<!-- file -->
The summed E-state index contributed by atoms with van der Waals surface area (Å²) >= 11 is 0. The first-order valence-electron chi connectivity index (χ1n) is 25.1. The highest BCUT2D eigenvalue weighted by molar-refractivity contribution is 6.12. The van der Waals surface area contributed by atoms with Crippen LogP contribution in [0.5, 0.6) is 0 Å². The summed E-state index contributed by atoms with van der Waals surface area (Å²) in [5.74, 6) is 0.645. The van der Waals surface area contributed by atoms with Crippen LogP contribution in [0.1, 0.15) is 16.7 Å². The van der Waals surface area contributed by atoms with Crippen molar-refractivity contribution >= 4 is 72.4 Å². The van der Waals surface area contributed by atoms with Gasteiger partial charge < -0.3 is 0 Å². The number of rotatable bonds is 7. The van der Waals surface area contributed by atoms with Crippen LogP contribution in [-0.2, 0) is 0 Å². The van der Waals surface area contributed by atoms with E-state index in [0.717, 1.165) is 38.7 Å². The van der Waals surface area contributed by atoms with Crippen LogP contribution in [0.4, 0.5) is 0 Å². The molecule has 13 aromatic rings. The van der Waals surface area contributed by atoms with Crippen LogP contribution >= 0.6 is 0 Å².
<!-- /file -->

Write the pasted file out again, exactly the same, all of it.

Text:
The summed E-state index contributed by atoms with van der Waals surface area (Å²) >= 11 is 0. The first-order valence-electron chi connectivity index (χ1n) is 25.1. The highest BCUT2D eigenvalue weighted by molar-refractivity contribution is 6.12. The van der Waals surface area contributed by atoms with Crippen LogP contribution in [0.5, 0.6) is 0 Å². The summed E-state index contributed by atoms with van der Waals surface area (Å²) in [5.74, 6) is 0.645. The van der Waals surface area contributed by atoms with Crippen LogP contribution in [0.1, 0.15) is 16.7 Å². The van der Waals surface area contributed by atoms with Crippen molar-refractivity contribution >= 4 is 72.4 Å². The van der Waals surface area contributed by atoms with Gasteiger partial charge < -0.3 is 0 Å². The number of rotatable bonds is 7. The van der Waals surface area contributed by atoms with Crippen LogP contribution in [-0.2, 0) is 0 Å². The van der Waals surface area contributed by atoms with E-state index in [0.717, 1.165) is 38.7 Å². The van der Waals surface area contributed by atoms with Crippen LogP contribution in [0.4, 0.5) is 0 Å². The molecule has 13 aromatic rings. The van der Waals surface area contributed by atoms with Crippen LogP contribution >= 0.6 is 0 Å².